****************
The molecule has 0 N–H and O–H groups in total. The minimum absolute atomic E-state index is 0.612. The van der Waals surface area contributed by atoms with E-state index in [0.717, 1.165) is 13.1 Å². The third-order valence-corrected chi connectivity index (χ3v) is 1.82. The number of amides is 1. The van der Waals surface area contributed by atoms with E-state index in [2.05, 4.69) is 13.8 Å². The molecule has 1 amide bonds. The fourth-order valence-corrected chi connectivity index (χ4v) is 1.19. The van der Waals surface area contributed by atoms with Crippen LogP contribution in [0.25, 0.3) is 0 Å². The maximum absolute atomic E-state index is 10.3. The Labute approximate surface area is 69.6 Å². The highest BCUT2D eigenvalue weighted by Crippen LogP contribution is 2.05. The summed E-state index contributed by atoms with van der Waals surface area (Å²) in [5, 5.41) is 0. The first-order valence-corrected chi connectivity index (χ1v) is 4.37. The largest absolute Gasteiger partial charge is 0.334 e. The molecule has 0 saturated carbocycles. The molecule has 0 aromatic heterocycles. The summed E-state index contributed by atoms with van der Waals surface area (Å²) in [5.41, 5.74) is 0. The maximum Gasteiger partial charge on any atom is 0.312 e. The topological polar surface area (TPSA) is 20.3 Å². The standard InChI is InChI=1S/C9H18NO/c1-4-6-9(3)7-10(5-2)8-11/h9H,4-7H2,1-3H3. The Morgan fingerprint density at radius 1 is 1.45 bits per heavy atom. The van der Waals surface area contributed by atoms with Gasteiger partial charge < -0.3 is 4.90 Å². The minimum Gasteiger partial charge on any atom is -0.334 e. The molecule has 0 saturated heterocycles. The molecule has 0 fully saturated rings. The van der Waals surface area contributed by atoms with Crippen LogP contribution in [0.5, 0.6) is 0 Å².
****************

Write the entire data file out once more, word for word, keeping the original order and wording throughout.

The molecule has 0 N–H and O–H groups in total. The minimum absolute atomic E-state index is 0.612. The van der Waals surface area contributed by atoms with E-state index in [0.717, 1.165) is 13.1 Å². The third-order valence-corrected chi connectivity index (χ3v) is 1.82. The number of amides is 1. The van der Waals surface area contributed by atoms with E-state index in [2.05, 4.69) is 13.8 Å². The molecule has 1 amide bonds. The fourth-order valence-corrected chi connectivity index (χ4v) is 1.19. The van der Waals surface area contributed by atoms with Crippen LogP contribution in [0.25, 0.3) is 0 Å². The maximum absolute atomic E-state index is 10.3. The Labute approximate surface area is 69.6 Å². The highest BCUT2D eigenvalue weighted by Crippen LogP contribution is 2.05. The summed E-state index contributed by atoms with van der Waals surface area (Å²) in [5, 5.41) is 0. The first-order valence-corrected chi connectivity index (χ1v) is 4.37. The largest absolute Gasteiger partial charge is 0.334 e. The molecule has 0 saturated carbocycles. The molecule has 0 aromatic heterocycles. The summed E-state index contributed by atoms with van der Waals surface area (Å²) in [5.41, 5.74) is 0. The maximum Gasteiger partial charge on any atom is 0.312 e. The topological polar surface area (TPSA) is 20.3 Å². The standard InChI is InChI=1S/C9H18NO/c1-4-6-9(3)7-10(5-2)8-11/h9H,4-7H2,1-3H3. The Morgan fingerprint density at radius 1 is 1.45 bits per heavy atom. The van der Waals surface area contributed by atoms with Gasteiger partial charge < -0.3 is 4.90 Å². The minimum Gasteiger partial charge on any atom is -0.334 e. The molecule has 0 saturated heterocycles. The molecule has 0 fully saturated rings. The van der Waals surface area contributed by atoms with Crippen LogP contribution in [0.5, 0.6) is 0 Å².